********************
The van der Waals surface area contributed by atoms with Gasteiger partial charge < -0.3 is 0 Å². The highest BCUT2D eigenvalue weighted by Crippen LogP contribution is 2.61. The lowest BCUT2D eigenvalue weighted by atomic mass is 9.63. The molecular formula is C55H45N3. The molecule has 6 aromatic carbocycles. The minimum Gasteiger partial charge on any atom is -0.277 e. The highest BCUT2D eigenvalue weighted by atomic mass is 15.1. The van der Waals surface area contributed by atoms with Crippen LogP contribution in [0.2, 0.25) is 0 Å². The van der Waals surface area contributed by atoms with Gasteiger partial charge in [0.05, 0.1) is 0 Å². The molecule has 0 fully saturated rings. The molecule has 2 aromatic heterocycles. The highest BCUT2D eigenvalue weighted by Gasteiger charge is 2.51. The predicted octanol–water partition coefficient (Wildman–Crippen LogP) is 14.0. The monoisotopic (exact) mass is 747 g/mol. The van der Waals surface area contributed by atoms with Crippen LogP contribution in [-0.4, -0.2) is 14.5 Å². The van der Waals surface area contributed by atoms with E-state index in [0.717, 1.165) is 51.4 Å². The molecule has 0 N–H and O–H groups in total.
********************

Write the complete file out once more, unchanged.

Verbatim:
The van der Waals surface area contributed by atoms with Gasteiger partial charge < -0.3 is 0 Å². The highest BCUT2D eigenvalue weighted by Crippen LogP contribution is 2.61. The lowest BCUT2D eigenvalue weighted by atomic mass is 9.63. The molecular formula is C55H45N3. The molecule has 6 aromatic carbocycles. The minimum Gasteiger partial charge on any atom is -0.277 e. The highest BCUT2D eigenvalue weighted by atomic mass is 15.1. The van der Waals surface area contributed by atoms with Crippen LogP contribution in [0.2, 0.25) is 0 Å². The van der Waals surface area contributed by atoms with Gasteiger partial charge in [0.05, 0.1) is 0 Å². The molecule has 0 fully saturated rings. The molecule has 2 aromatic heterocycles. The highest BCUT2D eigenvalue weighted by Gasteiger charge is 2.51. The predicted octanol–water partition coefficient (Wildman–Crippen LogP) is 14.0. The monoisotopic (exact) mass is 747 g/mol. The van der Waals surface area contributed by atoms with Crippen LogP contribution in [-0.4, -0.2) is 14.5 Å². The van der Waals surface area contributed by atoms with E-state index in [0.717, 1.165) is 51.4 Å². The molecule has 0 N–H and O–H groups in total.